A 60-second version of the above advertisement, produced by the National Congress of American Indians, will air in six cities during the NBA Finals on the evening of June 10. California's Yoca Dehe Wintun Nation is primarily footing the bill.
The controversy over the name of Washington, DC's football team has raged for years but it's intensified recently in the wake of a number of controversies about race in sports. Senate Majority Leader Harry Reid has begun to champion the cause of getting the team to change its offensive name:
Conservative columnist Charles Krauthammer has also denounced the name.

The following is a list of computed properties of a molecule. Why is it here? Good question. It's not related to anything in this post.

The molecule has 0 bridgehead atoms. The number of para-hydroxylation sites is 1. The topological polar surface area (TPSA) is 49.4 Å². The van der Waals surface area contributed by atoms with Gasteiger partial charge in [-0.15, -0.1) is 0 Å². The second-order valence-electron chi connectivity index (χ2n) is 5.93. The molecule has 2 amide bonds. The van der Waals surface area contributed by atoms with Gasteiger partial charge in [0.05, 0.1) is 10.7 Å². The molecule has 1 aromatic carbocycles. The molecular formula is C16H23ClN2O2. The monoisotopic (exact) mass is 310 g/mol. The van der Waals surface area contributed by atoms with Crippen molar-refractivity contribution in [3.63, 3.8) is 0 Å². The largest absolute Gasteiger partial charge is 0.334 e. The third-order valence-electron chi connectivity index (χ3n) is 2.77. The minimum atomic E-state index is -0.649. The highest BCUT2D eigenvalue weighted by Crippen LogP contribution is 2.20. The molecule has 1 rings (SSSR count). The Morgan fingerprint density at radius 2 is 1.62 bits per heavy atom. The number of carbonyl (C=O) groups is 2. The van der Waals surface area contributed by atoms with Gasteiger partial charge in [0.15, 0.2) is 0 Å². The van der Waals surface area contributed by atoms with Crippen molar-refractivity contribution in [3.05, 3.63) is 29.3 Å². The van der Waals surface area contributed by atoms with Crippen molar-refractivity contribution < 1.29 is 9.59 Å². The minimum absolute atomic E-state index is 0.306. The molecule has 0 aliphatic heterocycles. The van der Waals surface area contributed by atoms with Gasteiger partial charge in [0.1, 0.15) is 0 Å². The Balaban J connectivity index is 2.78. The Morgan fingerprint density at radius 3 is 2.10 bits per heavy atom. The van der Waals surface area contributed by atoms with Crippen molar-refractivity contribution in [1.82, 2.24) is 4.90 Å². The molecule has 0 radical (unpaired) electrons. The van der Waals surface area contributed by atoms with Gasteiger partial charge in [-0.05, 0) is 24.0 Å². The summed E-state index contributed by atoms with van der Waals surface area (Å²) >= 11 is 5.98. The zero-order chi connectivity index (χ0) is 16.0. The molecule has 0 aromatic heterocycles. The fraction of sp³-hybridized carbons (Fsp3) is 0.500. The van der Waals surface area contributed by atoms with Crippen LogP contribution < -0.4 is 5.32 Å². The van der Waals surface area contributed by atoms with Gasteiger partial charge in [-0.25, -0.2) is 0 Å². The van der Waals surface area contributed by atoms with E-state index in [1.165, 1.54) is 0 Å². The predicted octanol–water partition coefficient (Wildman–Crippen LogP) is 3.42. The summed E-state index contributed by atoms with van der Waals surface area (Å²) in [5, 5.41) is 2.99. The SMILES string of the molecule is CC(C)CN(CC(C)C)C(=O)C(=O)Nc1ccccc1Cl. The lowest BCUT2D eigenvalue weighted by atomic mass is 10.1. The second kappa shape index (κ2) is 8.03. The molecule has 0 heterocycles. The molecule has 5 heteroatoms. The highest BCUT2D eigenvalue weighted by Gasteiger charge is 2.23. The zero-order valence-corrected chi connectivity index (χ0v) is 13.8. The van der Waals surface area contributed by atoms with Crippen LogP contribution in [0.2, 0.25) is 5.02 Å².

And though congressional action against the team and its owner, Dan Snyder, is unlikely it is possible. Activist Susan Shown Harjo is part of a litigation effort that wants to get federal courts to declare the team's intellectual property — copyrights and trademarks to be voided and unenforceable. Most experts regard this as a longshot, legally speaking. But Congress could amend the laws currently on the books to clarify that names and logos grounded in racial slurs are not valid intellectual property. If that happened, Snyder would have essentially no choice but to change the team's name.